|PROSITE documentation PDOC00370|
In vertebrates there are four major isoenzymes, commonly referred as types I, II, III and IV. Type IV hexokinase, which is often incorrectly designated glucokinase , is only expressed in liver and pancreatic β-cells and plays an important role in modulating insulin secretion; it is a protein of a molecular mass of about 50 Kd. Hexokinases of types I to III, which have low Km values for glucose, have a molecular mass of about 100 Kd. Structurally they consist of a very small N-terminal hydrophobic membrane-binding domain followed by two highly similar domains of 450 residues. The first domain has lost its catalytic activity and has evolved into a regulatory domain.
In yeast there are three different isoenzymes: hexokinase PI (gene HXK1), PII (gene HXKB), and glucokinase (gene GLK1). All three proteins have a molecular mass of about 50 Kd.
The hexokinase domain has an α/β fold and is distinctly folded in two subdomains of unequal size: the large and small subdomains (see <PDB:1IG8>). The large subdomain comprises a six-stranded mixed β-sheet and a number of additional α-helices. On one side, the sheet packs against the small subdomain, and on the other side it is shielded by several α-helices. The dominant feature of the small subdomain is a five stranded mixed β-sheet. The sheet is flanked by two helices on one side and by one helix on the other. The subdomain also has an additional β-sheet formed by two antiparallel strands [4,5].
All these enzymes contain one (or two in the case of types I to III isozymes) strongly conserved region which has been shown  to be involved in substrate binding. We have derived a pattern from that region.Last update:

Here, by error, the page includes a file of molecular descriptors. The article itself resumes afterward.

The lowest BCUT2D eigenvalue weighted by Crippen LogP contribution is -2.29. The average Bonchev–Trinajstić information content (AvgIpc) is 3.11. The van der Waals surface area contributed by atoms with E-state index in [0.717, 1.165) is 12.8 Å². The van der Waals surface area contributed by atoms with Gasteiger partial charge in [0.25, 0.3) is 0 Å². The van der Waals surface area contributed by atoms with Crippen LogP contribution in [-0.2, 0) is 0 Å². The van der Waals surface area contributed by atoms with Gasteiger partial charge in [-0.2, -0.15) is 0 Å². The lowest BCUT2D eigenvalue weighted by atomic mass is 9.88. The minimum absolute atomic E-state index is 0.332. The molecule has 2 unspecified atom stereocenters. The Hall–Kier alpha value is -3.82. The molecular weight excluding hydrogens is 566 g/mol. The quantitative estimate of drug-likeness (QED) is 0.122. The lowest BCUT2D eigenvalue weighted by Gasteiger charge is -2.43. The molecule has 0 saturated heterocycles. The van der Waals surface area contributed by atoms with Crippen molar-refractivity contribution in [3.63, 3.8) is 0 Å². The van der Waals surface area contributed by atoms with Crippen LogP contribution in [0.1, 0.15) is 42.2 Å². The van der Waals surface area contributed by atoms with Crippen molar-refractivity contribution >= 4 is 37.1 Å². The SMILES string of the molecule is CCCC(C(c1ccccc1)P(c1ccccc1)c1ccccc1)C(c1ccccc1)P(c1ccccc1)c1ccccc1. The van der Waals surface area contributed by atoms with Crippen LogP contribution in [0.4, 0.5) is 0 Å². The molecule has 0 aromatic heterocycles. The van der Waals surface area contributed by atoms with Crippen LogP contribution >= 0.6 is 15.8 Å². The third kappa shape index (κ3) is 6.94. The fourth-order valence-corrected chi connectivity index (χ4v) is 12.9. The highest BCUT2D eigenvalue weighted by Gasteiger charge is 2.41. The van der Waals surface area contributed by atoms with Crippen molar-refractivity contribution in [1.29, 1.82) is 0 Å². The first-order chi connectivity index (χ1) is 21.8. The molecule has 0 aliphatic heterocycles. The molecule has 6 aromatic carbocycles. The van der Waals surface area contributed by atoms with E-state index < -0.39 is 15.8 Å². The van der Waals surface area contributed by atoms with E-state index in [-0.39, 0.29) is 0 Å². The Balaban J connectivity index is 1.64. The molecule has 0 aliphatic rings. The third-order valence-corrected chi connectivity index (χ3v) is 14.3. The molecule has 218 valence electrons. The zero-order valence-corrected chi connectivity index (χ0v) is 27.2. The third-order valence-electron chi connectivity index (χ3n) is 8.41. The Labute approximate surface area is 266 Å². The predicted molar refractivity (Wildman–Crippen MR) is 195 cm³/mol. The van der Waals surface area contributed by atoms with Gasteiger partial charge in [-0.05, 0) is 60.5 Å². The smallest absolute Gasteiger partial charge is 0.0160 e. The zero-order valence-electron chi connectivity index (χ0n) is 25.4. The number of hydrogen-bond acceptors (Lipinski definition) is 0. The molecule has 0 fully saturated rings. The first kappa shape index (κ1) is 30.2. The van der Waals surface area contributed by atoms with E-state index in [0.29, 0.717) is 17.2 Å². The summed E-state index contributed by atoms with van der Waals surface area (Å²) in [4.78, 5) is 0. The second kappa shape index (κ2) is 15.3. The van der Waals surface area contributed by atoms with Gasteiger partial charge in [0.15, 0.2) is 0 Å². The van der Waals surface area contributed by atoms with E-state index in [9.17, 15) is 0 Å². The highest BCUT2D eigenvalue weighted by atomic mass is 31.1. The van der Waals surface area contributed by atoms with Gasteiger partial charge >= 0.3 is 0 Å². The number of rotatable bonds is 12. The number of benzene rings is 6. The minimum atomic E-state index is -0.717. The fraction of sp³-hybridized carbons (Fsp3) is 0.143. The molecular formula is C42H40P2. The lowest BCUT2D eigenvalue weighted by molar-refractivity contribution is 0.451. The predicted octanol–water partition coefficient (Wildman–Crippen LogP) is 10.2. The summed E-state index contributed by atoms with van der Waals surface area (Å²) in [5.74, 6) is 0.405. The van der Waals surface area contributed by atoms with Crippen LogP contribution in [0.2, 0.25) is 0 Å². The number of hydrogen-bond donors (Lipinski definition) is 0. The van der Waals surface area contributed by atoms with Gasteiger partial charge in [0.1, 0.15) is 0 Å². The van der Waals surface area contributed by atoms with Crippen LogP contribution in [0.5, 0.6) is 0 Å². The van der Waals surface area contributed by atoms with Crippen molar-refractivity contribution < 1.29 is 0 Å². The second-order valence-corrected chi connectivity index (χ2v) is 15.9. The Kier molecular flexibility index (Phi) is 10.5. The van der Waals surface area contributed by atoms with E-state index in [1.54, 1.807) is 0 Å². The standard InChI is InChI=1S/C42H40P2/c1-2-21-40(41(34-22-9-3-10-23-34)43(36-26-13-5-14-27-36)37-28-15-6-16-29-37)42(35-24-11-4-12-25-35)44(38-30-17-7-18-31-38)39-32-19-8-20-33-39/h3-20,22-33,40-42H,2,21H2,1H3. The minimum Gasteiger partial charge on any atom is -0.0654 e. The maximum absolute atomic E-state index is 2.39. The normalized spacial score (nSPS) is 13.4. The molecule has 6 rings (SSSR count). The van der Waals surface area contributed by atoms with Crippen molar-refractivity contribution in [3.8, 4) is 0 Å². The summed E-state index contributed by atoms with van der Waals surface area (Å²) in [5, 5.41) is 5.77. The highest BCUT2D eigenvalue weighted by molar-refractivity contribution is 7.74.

February 2015 / Text revised; profile added.
PROSITE methods (with tools and information) covered by this documentation:
|Title||Hexokinases and glucokinases.|
|Source||Biochem. Soc. Trans. 18:180-183(1990).|
|2||Authors||Griffin L.D. Gelb B.D. Wheeler D.A. Davison D. Adams V. McCabe E.R.|
|Title||Mammalian hexokinase 1: evolutionary conservation and structure to function analysis.|
|3||Authors||Cornish-Bowden A. Luz Cardenas M.|
|Source||Trends Biochem. Sci. 16:281-282(1991).|
|4||Authors||Kuser P.R. Krauchenco S. Antunes O.A. Polikarpov I.|
|Title||The high resolution crystal structure of yeast hexokinase PII with the correct primary sequence provides new insights into its mechanism of action.|
|Source||J. Biol. Chem. 275:20814-20821(2000).|
|5||Authors||Aleshin A.E. Zeng C. Bourenkov G.P. Bartunik H.D. Fromm H.J. Honzatko R.B.|
|Title||The mechanism of regulation of hexokinase: new insights from the crystal structure of recombinant human brain hexokinase complexed with glucose and glucose-6-phosphate.|
|6||Authors||Schirch D.M. Wilson J.E.|
|Title||Rat brain hexokinase: location of the substrate hexose binding site in a structural domain at the C-terminus of the enzyme.|
|Source||Arch. Biochem. Biophys. 254:385-396(1987).|